Tetramorium immigrans (previously T. caespitum)
Alias: Pavement ant
- This species is a small, 1/8- to 1/6-inch long, dark brown ant with paler legs and antennae.
- On the head and thorax are visible parallel lines, or ridges, that are the same color as the cuticle; they give the cuticle a grooved texture.
- A pair of small spines are at the back of the thorax.
- The body has a sparse array of small hairs all over it.
- The pavement ant’s stinger is used more for applying trailing pheromone and less for defensive purposes.
- Queens are larger, at 1/4- to 1/3-inch, and are dark brown. They also have a sculpted head and thorax.
- Pavement ants form large colonies that often contain 3,000 to more than 10,000 workers.
- They have distinct castes, with one or a few reproductive queens, and numerous non-reproductive female workers.
- Winged reproductive females and males are produced in early summer.
- Most colonies are monogynous — they are started by a single reproductive queen that carries out all reproduction for the lifetime of that colony — but they occasionally may have two, or possibly more, queens.
- They prefer to nest in areas with minimal vegetation, such as an urban habitat.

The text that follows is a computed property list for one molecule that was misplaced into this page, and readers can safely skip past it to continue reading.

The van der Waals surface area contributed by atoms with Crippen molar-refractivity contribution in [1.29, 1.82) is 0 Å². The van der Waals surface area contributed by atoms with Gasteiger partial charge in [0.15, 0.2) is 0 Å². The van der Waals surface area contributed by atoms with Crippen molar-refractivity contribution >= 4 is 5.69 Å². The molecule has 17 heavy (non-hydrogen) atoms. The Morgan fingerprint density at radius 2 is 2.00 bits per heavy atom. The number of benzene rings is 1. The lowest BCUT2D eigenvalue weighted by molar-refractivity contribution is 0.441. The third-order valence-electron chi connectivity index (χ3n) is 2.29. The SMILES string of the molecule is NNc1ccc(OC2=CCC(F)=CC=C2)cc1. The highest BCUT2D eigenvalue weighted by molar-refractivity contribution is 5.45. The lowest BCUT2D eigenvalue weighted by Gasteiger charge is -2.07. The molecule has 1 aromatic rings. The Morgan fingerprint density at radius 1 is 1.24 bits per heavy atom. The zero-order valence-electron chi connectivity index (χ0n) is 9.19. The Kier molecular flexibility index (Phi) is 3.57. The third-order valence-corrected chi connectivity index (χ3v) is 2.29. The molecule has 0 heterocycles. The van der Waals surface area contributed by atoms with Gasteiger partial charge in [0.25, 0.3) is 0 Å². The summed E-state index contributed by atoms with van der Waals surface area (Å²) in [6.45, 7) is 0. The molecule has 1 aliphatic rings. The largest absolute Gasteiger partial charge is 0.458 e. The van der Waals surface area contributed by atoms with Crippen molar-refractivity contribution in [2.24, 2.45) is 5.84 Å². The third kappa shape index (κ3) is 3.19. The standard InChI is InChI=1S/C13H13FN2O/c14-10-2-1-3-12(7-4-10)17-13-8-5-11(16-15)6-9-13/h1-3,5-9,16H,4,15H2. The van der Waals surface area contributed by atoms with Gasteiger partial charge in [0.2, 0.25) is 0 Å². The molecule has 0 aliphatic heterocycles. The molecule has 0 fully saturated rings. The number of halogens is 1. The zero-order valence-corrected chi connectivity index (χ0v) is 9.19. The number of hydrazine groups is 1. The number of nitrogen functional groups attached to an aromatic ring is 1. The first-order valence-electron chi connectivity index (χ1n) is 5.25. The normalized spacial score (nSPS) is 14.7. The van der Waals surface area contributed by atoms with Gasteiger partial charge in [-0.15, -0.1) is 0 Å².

- Nests usually are located outdoors under stones, garden pavers, and pavement (asphalt and concrete). Nests also can be located under porches and foundation slabs. They occasionally are found in exterior walls, under flooring, and in insulation.
- In homes with slab-on-grade construction, foragers enter through cracks in the slab, expansion joints and utility penetrations.
- Large-scale fights between non-related pavement ant colonies are common in the spring and beginning of summer, when the ants are developing their territories.
- They move slowly and enter buildings in search of food.
- Pavement ants prefer greasy and sweet materials, which means they will respond at different times to either sugar- or protein-based baits.
- Workers use pheromones to recruit fellow workers to a food source, making it possible for large groups of workers to take unwieldy food back to the colony.
➔ Pavement ants are common throughout most of the United States, in the Midwest and in the Pacific Northwest, but they are an occasional pest in southern states.
➔ Its native range in Europe is wide; at the beginning of the 19th century, it was introduced into the United States.
➔ Seal entry points into structures, and remove food sources by keeping food sealed.
Truman’s Scientific Guide to Pest Management Operations
University of Florida, Institute of Food and Agricultural Sciences Extension